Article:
When we think of sugar we usually think of cakes and sweets, but many foods contain more sugar than you may realise. If these foods feature heavily in your diet, you may be eating more sugar than you think you are.
Do you know how much sugar you really eat every day?
It varies from person to person, but the standard daily sugar allowance is 20g (5 teaspoons) for women and 30g (around 7 teaspoons) for men.
Added sugar shouldn’t make up more than 5% of your daily calorie intake.
If you eat cereal for breakfast you could be eating close to your daily allowance of sugar before you even leave your house in the morning.
Porridge, wheat biscuits or shredded wheat are fine, but cereals like granola and muesli with dried fruit may contain up to 13g of sugar per serving. Avoid falling into this sugar trap by reading food labels and only picking cereals that contain less than 5g of sugar per 100g.
Yoghurt has a number of health benefits. It can be a good source of protein, calcium and vitamin D. But yoghurt, especially the low-fat varieties, can also be high in sugar.
The sugar content of yoghurt can range from 2.5g to 15.8g per serving. Read food labels to help you make an informed decision about what you’re eating. Remember, sugar is naturally found in dairy, but you need to watch out for added sugar. If there is more than 1 type of sugar listed, then it’s likely that there are added sugars - try and limit these.
When it’s past breakfast but not quite time for lunch, a cereal bar can sound like a healthy snack option. However, cereal bars are often loaded with sugar. Some cereal bars that are marketed as health foods can contain as much sugar as a chocolate bar.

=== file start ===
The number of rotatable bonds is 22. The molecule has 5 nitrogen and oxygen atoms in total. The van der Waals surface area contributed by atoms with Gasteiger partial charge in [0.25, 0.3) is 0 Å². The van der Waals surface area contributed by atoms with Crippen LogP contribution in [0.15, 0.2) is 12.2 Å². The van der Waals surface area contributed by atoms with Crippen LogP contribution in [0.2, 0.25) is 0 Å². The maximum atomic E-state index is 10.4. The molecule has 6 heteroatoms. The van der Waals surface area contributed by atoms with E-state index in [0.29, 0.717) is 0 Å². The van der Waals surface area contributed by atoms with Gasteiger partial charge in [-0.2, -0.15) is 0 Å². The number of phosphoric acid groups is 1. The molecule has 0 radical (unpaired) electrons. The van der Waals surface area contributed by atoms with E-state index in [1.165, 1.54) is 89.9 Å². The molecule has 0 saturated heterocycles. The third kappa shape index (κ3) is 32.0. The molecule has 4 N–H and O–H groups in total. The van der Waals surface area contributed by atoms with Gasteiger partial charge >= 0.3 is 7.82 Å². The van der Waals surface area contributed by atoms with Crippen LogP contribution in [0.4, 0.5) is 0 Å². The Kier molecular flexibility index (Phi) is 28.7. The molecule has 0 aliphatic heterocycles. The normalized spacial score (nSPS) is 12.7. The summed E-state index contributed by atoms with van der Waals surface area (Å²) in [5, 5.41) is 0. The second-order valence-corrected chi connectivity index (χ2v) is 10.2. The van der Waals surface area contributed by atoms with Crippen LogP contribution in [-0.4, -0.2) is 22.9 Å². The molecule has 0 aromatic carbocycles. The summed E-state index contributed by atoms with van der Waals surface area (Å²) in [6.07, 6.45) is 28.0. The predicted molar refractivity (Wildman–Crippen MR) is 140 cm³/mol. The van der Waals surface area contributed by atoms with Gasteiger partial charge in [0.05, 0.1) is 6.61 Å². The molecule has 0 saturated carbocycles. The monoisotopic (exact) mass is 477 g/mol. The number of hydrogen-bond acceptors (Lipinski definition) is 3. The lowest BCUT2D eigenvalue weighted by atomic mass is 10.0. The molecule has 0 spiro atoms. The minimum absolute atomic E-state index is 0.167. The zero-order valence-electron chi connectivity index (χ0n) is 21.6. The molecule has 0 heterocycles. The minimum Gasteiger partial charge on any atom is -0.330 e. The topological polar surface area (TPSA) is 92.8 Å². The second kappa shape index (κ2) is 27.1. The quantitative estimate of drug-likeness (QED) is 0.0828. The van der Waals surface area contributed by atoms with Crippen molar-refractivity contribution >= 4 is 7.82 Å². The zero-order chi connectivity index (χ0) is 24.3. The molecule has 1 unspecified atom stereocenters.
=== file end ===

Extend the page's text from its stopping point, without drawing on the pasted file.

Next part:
Cereal bars are a convenient snack that can be eaten as part of a healthy and balanced diet, but make sure you know how much of your daily sugar allowance they contribute to.
Would you sprinkle sugar on your burger and fries and consider it a balanced meal? Probably not. But 1 tablespoon of ketchup contains 4g of sugar - the same as the average biscuit.
Sugar is found in many table sauces, so make sure you check the labels before you eat them, and don’t forget to consider the stated serving size. The sugar content of 1 serving of your favourite sauce may be low, but do you really only eat 1 serving per meal?
Your salad is probably quite healthy if you eat it without dressing, but how often do you do that? Most store-bought salad dressings are full of sugar. For example, a french vinaigrette from a supermarket can contain up to 3 teaspoons of sugar per 100g.
Keep your sugar intake low by making your own salad dressing. It can be as simple as mixing olive oil with lemon juice and a pinch of pepper and tossing it over your salad.
With so much attention placed on the alcohol content of alcoholic drinks, it’s easy to not realise how much sugar is in your favourite drink. Did you know that alcoholic drinks make up 11% of the UK population’s daily intake of added sugar?
All alcoholic drinks contain some sugar, but fortified wines, liqueurs, sherry and cider tend to contain the most. Even if you opt for a low-sugar spirit, pay attention to the mixer you add to it. Remember, 1 can of cola (containing more than 30g of sugar) can account for your entire daily sugar allowance.
Vitamin water, smoothies and coconut water all come with health claims, but their sugar content is often overlooked.
Like fruit juice, smoothies can have up to 30g of sugar per 300ml glass. Try and limit yourself to only 1 small (150ml) glass of unsweetened juice a day.
Important: Our website provides useful information but is not a substitute for medical advice. You should always seek the advice of your doctor when making decisions about your health.